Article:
I had an idea the other day on how to get at least a few things done in our federal government again. It’s going to sound crazy because I don’t think it’s been done before. But I see no reason why it couldn’t be done, if for some reason Nancy Pelosi wants to show she has real balls.
As a preface, let’s recall what the House and the Senate are empowered to do. It would seem that the Senate is the more powerful body, simply because it is empowered to do a lot of things without the consent of the House. For example, the House has no say on what treaties the U.S. signs, or who gets appointed to senior government positions like department secretaries, federal judges or ambassadors. This is because our founding fathers saw the United States as a collection of sovereign states, with Rhode Island having the same stake as California.
What unique powers does the U.S. House of Representative have? Well, they can propose legislation, but so can the Senate. Similar bills that pass both houses of Congress go to a conference committee where both houses haggle out their differences and vote on an identical bill.
But there is one area where the Senate cannot go first: on any bill that appropriates money. The U.S. constitution says funding bills must originate in the House. The Senate can propose amendments to these bills, but they can’t originate one on their own.
Our new progressive House has been passing bills right and left for the Senate to consider. They go to the Senate where Senate Majority Leader Mitch McConnell makes a show of refusing to take them up. He’s been proudly calling himself “The Grim Reaper.” This includes legislation that would pass easily on a bipartisan basis. One prominent example is legislation forwarded by the House to reimpose FCC net neutrality rules. There is arguably more important bipartisan legislation McConnell simply won’t advance, like protecting our elections from foreign interference or a path to citizenship for so-called “dreamers”.
What Nancy Pelosi could do is simply refuse to forward to the Senate any funding bill for the U.S. government until Mitch McConnell agrees in writing to advance a handful of these bipartisan bills to the Senate floor for an up or down vote.
It’s fair to say that McConnell won’t like this idea at all. But when the legislation is bipartisan it’s a lot harder to say no, particularly when the federal government must be funded. These days, most funding bills are continuing resolutions. These must originate in the House. The House can pass them long before they are needed. Nancy Pelosi though could simply keep them on her desk and refuse to move them to the Senate until she gets a letter in writing from Mitch McConnell that he will move to the floor of the Senate these likely bipartisan bills within a reasonable period of time, say a month.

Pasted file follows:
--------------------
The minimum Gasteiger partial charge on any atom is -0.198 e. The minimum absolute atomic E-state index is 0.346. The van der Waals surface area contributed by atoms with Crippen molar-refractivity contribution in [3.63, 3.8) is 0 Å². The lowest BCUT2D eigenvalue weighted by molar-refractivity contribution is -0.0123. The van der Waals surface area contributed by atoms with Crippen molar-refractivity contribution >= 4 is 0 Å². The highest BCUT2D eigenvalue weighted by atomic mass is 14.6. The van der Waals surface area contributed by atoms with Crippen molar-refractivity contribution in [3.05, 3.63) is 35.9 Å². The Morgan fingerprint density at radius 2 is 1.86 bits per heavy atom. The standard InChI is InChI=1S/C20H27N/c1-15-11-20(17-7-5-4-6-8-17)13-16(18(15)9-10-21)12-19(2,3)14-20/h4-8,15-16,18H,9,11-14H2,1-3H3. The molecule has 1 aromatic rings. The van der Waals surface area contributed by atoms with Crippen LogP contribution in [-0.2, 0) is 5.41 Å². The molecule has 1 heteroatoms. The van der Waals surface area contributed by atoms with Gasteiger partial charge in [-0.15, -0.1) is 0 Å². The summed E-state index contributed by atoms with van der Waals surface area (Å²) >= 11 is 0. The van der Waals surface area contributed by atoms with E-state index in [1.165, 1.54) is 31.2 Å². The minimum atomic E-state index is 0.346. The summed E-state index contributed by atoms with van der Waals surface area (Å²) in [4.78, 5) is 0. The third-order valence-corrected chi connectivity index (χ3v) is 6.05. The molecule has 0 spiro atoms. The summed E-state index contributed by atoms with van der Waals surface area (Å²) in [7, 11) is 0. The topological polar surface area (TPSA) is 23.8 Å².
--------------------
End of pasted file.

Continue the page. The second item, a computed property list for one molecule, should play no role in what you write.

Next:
Yes, Republican senators may start calling her “Shutdown Nancy”. But I bet they would cave because the American people and both parties are by definition in favor of bipartisan legislation. Pelosi and Democrats would look good for at least partially unsticking the levers of governance.
Prove to me I’m wrong, but I believe that the House does have this nuclear option. Given the intransigence in the Senate, I say it’s time to create this new weapon. Once used successfully, the House may find other ways of making government work again.
“Here in St. Cloud’s,” Dr. Larch wrote, “ I have been given the choice of playing God or leaving practically everything up to chance. It is my experience that practically everything is left up to chance much of the time; men who believe in good and evil, and who believe that good should win, should watch for those moments when it is possible to play God – we should seize those moments. There won’t be many.”
When I was young and a good Catholic, I assumed that abortion was wrong and evil. I remember thinking, “What if we abort the next Einstein?” I never pondered its opposite: “What if we had the chance to abort the next Hitler and didn’t?” Once pro-life, as I pulled away from the Church, I became pro-choice. As a man though it’s a largely theoretical position. I can father a child and did, but I can’t choose for the mother whether to carry the child to term or not. (Technically, I can’t father another child, at least not without getting my vasectomy reversed.)
Still, sometimes we get opportunities to be Dr. Larch. He’s a fictional doctor from John Irving’s novel, The Cider House Rules (made into a movie starring Michael Caine). Such an opportunity came in my inbox recently.